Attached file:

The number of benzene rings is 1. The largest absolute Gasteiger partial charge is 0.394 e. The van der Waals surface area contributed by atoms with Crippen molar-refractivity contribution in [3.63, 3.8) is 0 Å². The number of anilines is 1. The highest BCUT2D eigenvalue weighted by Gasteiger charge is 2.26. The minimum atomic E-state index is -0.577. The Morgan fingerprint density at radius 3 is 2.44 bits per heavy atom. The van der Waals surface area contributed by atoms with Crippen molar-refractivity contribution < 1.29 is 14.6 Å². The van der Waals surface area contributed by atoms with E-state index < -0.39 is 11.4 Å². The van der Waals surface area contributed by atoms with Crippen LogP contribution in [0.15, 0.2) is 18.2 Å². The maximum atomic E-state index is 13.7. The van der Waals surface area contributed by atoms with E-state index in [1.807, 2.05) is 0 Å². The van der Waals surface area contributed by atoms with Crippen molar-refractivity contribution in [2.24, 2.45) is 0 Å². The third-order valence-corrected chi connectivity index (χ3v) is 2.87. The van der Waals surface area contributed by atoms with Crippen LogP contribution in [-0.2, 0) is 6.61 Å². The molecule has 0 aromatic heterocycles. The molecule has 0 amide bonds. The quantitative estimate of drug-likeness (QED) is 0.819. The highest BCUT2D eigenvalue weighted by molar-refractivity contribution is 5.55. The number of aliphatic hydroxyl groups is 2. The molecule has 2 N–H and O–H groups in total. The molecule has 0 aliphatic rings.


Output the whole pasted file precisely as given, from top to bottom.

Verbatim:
The number of benzene rings is 1. The largest absolute Gasteiger partial charge is 0.394 e. The van der Waals surface area contributed by atoms with Crippen molar-refractivity contribution in [3.63, 3.8) is 0 Å². The number of anilines is 1. The highest BCUT2D eigenvalue weighted by Gasteiger charge is 2.26. The minimum atomic E-state index is -0.577. The Morgan fingerprint density at radius 3 is 2.44 bits per heavy atom. The van der Waals surface area contributed by atoms with Crippen molar-refractivity contribution < 1.29 is 14.6 Å². The van der Waals surface area contributed by atoms with E-state index < -0.39 is 11.4 Å². The van der Waals surface area contributed by atoms with Crippen LogP contribution in [0.15, 0.2) is 18.2 Å². The maximum atomic E-state index is 13.7. The van der Waals surface area contributed by atoms with E-state index in [1.807, 2.05) is 0 Å². The van der Waals surface area contributed by atoms with Crippen molar-refractivity contribution in [2.24, 2.45) is 0 Å². The third-order valence-corrected chi connectivity index (χ3v) is 2.87. The van der Waals surface area contributed by atoms with Crippen LogP contribution in [-0.2, 0) is 6.61 Å². The molecule has 0 aromatic heterocycles. The molecule has 0 amide bonds. The quantitative estimate of drug-likeness (QED) is 0.819. The highest BCUT2D eigenvalue weighted by molar-refractivity contribution is 5.55. The number of aliphatic hydroxyl groups is 2. The molecule has 2 N–H and O–H groups in total. The molecule has 0 aliphatic rings.